Pocklington C.E. (VC) Infant School
Maxwell Road
Pocklington
York
YO42 2HE

01759 302 699

office@pocklington-infants.org.uk

Pocklington C.E. (VC) Infant School

Read Write Inc

The Read Write Inc Phonics programme by Ruth Miskin Training

We have written this for parents. It explains how we teach reading using the Read Write Inc programme.

Learning to read is the most important thing your child will learn at our school. Everything else depends on it, so we put as much energy as we possibly can into making sure that every single child learns to read as quickly as possible.

We want your child to love reading – and to want to read for themselves. This is why we put our efforts into making sure they develop a love of books as well as simply learning to read.

How will my child be taught to read?

We start by teaching phonics to the children in the Reception class. This means that they learn how to ‘read’ the sounds in words and how those sounds can be written down. This is essential for reading, but it also helps children learn to spell well. We teach the children simple ways of remembering these sounds and letters. Ask them to show you what these are.

The children also practise reading (and spelling) what we call ‘tricky words’, such as ‘once,’ ‘have,’ ‘said’ and ‘where’.

The children practise their reading with books that match the phonics and the ‘tricky words’ they know. They start thinking that they can read and this does wonders for their confidence.

The teachers read to the children, too, so the children get to know all sorts of stories, poetry and information books. They learn many more words this way and it also helps their writing.

How will I know how well my child is doing?

We will always let you know how well your child is doing.

We use various ways to find out how the children are getting on in reading. We use the information to decide what reading group they should be in. Your child will work with children who are at the same reading level as him or her. Children will move to a different group if they are making faster progress than the others. Your child will have one-to-one support if we think he or she needs some extra help to keep up.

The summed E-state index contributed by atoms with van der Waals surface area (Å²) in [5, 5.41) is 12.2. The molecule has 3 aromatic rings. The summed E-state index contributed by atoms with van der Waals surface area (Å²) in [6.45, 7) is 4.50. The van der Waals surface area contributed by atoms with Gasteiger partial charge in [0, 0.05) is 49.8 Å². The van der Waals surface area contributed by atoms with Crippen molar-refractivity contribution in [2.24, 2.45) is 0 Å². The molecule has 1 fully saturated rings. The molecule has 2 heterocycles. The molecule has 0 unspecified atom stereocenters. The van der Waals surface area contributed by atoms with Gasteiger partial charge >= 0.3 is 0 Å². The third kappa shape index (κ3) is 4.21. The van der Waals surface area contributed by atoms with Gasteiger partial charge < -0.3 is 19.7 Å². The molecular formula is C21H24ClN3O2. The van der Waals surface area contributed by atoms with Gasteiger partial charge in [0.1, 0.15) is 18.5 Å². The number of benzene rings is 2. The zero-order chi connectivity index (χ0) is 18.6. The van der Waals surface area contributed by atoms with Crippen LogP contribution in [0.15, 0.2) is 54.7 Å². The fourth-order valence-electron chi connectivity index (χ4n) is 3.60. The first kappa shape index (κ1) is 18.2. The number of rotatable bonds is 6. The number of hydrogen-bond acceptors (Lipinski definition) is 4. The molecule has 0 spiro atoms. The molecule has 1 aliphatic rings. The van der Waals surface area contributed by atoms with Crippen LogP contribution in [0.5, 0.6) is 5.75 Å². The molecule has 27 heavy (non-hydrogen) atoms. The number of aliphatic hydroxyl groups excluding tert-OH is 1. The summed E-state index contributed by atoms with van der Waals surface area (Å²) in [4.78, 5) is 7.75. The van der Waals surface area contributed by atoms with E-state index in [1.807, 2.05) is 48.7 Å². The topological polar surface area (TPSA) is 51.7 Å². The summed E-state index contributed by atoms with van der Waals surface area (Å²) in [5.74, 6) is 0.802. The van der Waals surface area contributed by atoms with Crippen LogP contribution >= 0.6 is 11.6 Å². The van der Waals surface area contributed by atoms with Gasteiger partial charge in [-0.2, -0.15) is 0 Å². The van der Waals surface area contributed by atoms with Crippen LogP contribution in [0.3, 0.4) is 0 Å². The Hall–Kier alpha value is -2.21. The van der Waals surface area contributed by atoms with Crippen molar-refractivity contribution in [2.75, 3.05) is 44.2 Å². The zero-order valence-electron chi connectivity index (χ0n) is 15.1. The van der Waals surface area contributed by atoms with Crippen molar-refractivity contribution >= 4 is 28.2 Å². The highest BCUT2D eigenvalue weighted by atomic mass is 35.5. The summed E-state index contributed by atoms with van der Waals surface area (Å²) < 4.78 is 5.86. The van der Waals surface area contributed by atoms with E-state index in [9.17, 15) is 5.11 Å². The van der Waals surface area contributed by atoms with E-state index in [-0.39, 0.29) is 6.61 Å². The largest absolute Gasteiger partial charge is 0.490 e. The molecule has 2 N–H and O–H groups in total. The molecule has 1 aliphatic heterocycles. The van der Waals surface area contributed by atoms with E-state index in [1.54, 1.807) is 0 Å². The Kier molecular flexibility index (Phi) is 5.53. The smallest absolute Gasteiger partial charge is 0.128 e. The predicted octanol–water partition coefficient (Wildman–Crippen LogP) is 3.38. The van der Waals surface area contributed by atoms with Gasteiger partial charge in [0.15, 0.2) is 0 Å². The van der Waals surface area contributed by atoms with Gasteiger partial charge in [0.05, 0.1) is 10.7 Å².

We also use a reading test so that we can make sure that all our children are at the level that they should be for their age compared to all the children across the country.

In the summer term, the government asks us to do a phonics check of all the Year 1 children. That gives us extra information about their progress. We will talk to you about how well your child has done, and especially if we have any worries at all.

How long will it take to learn to read well?

By the end of Year 2, your child should be able to read aloud books that are at the right level for his or her age. In Year 2 we concentrate more on helping children to understand what they are reading, although this work begins very early on. This happens when the teacher reads to the children and also when the children read their own story book.

How do I know the teaching will be good?

All the staff have been trained to teach reading in the way we do it in this school. We believe that it is very important that all the teachers and teaching assistants work in the same way. Senior teachers watch other teachers teaching to make sure that the children are learning in the way we want them to learn.